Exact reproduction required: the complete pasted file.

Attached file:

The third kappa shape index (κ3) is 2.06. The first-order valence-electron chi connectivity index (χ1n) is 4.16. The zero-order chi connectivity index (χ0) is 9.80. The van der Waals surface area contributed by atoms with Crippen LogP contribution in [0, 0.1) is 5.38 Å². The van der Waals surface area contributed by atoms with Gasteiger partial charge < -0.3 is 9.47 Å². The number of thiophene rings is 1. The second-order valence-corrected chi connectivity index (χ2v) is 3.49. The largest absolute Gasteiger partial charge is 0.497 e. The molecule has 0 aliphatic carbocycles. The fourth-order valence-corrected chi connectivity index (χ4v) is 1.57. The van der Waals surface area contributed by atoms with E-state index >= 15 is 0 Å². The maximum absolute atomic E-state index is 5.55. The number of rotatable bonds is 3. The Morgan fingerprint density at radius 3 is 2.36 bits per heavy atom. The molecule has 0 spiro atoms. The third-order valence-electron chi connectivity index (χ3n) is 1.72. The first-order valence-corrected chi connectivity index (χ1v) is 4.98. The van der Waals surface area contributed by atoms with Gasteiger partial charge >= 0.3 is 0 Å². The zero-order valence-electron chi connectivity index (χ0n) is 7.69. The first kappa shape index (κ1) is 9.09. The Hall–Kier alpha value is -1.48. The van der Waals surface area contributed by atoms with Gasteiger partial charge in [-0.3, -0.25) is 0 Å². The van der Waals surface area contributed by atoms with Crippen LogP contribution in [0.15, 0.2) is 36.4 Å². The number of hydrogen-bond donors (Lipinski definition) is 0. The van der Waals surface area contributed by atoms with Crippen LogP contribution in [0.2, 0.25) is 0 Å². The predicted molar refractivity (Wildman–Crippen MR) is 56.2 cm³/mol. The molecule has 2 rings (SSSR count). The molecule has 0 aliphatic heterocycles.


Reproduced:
The third kappa shape index (κ3) is 2.06. The first-order valence-electron chi connectivity index (χ1n) is 4.16. The zero-order chi connectivity index (χ0) is 9.80. The van der Waals surface area contributed by atoms with Crippen LogP contribution in [0, 0.1) is 5.38 Å². The van der Waals surface area contributed by atoms with Gasteiger partial charge < -0.3 is 9.47 Å². The number of thiophene rings is 1. The second-order valence-corrected chi connectivity index (χ2v) is 3.49. The largest absolute Gasteiger partial charge is 0.497 e. The molecule has 0 aliphatic carbocycles. The fourth-order valence-corrected chi connectivity index (χ4v) is 1.57. The van der Waals surface area contributed by atoms with E-state index >= 15 is 0 Å². The maximum absolute atomic E-state index is 5.55. The number of rotatable bonds is 3. The Morgan fingerprint density at radius 3 is 2.36 bits per heavy atom. The molecule has 0 spiro atoms. The third-order valence-electron chi connectivity index (χ3n) is 1.72. The first-order valence-corrected chi connectivity index (χ1v) is 4.98. The van der Waals surface area contributed by atoms with Gasteiger partial charge >= 0.3 is 0 Å². The zero-order valence-electron chi connectivity index (χ0n) is 7.69. The first kappa shape index (κ1) is 9.09. The Hall–Kier alpha value is -1.48. The van der Waals surface area contributed by atoms with Gasteiger partial charge in [-0.3, -0.25) is 0 Å². The van der Waals surface area contributed by atoms with Crippen LogP contribution in [0.15, 0.2) is 36.4 Å². The number of hydrogen-bond donors (Lipinski definition) is 0. The van der Waals surface area contributed by atoms with Crippen LogP contribution in [0.2, 0.25) is 0 Å². The predicted molar refractivity (Wildman–Crippen MR) is 56.2 cm³/mol. The molecule has 2 rings (SSSR count). The molecule has 0 aliphatic heterocycles.